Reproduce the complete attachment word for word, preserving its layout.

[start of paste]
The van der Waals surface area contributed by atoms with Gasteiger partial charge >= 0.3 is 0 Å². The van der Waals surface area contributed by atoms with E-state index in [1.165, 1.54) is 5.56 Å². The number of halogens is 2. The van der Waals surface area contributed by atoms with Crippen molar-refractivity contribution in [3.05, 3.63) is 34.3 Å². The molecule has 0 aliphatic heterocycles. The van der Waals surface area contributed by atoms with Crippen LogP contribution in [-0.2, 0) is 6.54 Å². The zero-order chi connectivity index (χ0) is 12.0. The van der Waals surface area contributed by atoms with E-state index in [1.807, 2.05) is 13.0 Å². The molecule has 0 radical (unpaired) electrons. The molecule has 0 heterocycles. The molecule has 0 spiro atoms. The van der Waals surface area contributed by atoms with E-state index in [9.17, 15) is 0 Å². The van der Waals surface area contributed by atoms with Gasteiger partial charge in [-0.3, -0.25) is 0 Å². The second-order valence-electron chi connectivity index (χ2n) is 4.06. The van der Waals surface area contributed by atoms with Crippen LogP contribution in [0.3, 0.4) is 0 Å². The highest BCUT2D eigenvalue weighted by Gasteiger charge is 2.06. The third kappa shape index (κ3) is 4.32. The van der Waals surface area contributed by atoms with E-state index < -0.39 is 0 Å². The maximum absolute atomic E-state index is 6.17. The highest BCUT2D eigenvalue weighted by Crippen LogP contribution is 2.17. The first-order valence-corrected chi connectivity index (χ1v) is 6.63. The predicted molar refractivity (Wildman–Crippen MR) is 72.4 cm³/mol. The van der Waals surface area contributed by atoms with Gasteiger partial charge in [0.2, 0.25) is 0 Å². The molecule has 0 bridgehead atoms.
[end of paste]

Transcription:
The van der Waals surface area contributed by atoms with Gasteiger partial charge >= 0.3 is 0 Å². The van der Waals surface area contributed by atoms with E-state index in [1.165, 1.54) is 5.56 Å². The number of halogens is 2. The van der Waals surface area contributed by atoms with Crippen molar-refractivity contribution in [3.05, 3.63) is 34.3 Å². The molecule has 0 aliphatic heterocycles. The van der Waals surface area contributed by atoms with Crippen LogP contribution in [-0.2, 0) is 6.54 Å². The zero-order chi connectivity index (χ0) is 12.0. The van der Waals surface area contributed by atoms with E-state index in [1.807, 2.05) is 13.0 Å². The molecule has 0 radical (unpaired) electrons. The molecule has 0 heterocycles. The molecule has 0 spiro atoms. The van der Waals surface area contributed by atoms with E-state index in [9.17, 15) is 0 Å². The van der Waals surface area contributed by atoms with Gasteiger partial charge in [-0.3, -0.25) is 0 Å². The second-order valence-electron chi connectivity index (χ2n) is 4.06. The van der Waals surface area contributed by atoms with Crippen LogP contribution in [0.3, 0.4) is 0 Å². The highest BCUT2D eigenvalue weighted by Gasteiger charge is 2.06. The third kappa shape index (κ3) is 4.32. The van der Waals surface area contributed by atoms with E-state index < -0.39 is 0 Å². The maximum absolute atomic E-state index is 6.17. The highest BCUT2D eigenvalue weighted by Crippen LogP contribution is 2.17. The first-order valence-corrected chi connectivity index (χ1v) is 6.63. The predicted molar refractivity (Wildman–Crippen MR) is 72.4 cm³/mol. The van der Waals surface area contributed by atoms with Gasteiger partial charge in [0.2, 0.25) is 0 Å². The molecule has 0 bridgehead atoms.